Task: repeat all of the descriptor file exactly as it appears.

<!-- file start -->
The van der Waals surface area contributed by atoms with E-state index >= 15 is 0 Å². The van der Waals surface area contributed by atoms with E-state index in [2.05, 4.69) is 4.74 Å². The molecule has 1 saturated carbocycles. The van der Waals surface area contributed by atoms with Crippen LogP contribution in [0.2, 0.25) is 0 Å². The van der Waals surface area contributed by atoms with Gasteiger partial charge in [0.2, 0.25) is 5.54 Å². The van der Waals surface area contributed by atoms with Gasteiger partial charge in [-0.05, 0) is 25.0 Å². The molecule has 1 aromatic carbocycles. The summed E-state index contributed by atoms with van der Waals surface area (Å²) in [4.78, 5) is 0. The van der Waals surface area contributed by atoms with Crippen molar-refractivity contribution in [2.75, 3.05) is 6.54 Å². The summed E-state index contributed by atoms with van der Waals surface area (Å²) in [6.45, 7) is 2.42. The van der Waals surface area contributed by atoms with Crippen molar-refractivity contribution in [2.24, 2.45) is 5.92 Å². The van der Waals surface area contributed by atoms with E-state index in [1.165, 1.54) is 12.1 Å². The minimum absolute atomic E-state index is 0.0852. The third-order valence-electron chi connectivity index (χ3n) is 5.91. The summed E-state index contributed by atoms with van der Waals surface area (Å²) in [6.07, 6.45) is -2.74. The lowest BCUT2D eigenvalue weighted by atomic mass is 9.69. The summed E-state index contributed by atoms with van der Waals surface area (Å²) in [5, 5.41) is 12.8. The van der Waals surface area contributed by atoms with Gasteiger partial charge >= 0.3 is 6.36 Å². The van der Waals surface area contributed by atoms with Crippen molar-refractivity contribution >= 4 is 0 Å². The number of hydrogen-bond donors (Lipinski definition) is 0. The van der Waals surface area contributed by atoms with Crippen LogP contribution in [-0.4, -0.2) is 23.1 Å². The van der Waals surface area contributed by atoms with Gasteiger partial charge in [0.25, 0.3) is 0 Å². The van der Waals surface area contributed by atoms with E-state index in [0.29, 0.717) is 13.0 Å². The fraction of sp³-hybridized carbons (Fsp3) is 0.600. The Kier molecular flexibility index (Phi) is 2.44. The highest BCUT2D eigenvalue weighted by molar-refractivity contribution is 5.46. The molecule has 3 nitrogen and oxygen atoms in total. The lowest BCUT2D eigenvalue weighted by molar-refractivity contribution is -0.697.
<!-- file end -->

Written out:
The van der Waals surface area contributed by atoms with E-state index >= 15 is 0 Å². The van der Waals surface area contributed by atoms with E-state index in [2.05, 4.69) is 4.74 Å². The molecule has 1 saturated carbocycles. The van der Waals surface area contributed by atoms with Crippen LogP contribution in [0.2, 0.25) is 0 Å². The van der Waals surface area contributed by atoms with Gasteiger partial charge in [0.2, 0.25) is 5.54 Å². The van der Waals surface area contributed by atoms with Gasteiger partial charge in [-0.05, 0) is 25.0 Å². The molecule has 1 aromatic carbocycles. The summed E-state index contributed by atoms with van der Waals surface area (Å²) in [4.78, 5) is 0. The van der Waals surface area contributed by atoms with Crippen molar-refractivity contribution in [2.75, 3.05) is 6.54 Å². The summed E-state index contributed by atoms with van der Waals surface area (Å²) in [6.45, 7) is 2.42. The van der Waals surface area contributed by atoms with Crippen molar-refractivity contribution in [2.24, 2.45) is 5.92 Å². The van der Waals surface area contributed by atoms with E-state index in [1.165, 1.54) is 12.1 Å². The minimum absolute atomic E-state index is 0.0852. The third-order valence-electron chi connectivity index (χ3n) is 5.91. The summed E-state index contributed by atoms with van der Waals surface area (Å²) in [6.07, 6.45) is -2.74. The lowest BCUT2D eigenvalue weighted by atomic mass is 9.69. The summed E-state index contributed by atoms with van der Waals surface area (Å²) in [5, 5.41) is 12.8. The van der Waals surface area contributed by atoms with Gasteiger partial charge >= 0.3 is 6.36 Å². The van der Waals surface area contributed by atoms with Crippen molar-refractivity contribution >= 4 is 0 Å². The number of hydrogen-bond donors (Lipinski definition) is 0. The van der Waals surface area contributed by atoms with Crippen LogP contribution in [-0.4, -0.2) is 23.1 Å². The van der Waals surface area contributed by atoms with Gasteiger partial charge in [0.25, 0.3) is 0 Å². The van der Waals surface area contributed by atoms with E-state index in [0.29, 0.717) is 13.0 Å². The fraction of sp³-hybridized carbons (Fsp3) is 0.600. The Kier molecular flexibility index (Phi) is 2.44. The highest BCUT2D eigenvalue weighted by molar-refractivity contribution is 5.46. The molecule has 3 nitrogen and oxygen atoms in total. The lowest BCUT2D eigenvalue weighted by molar-refractivity contribution is -0.697.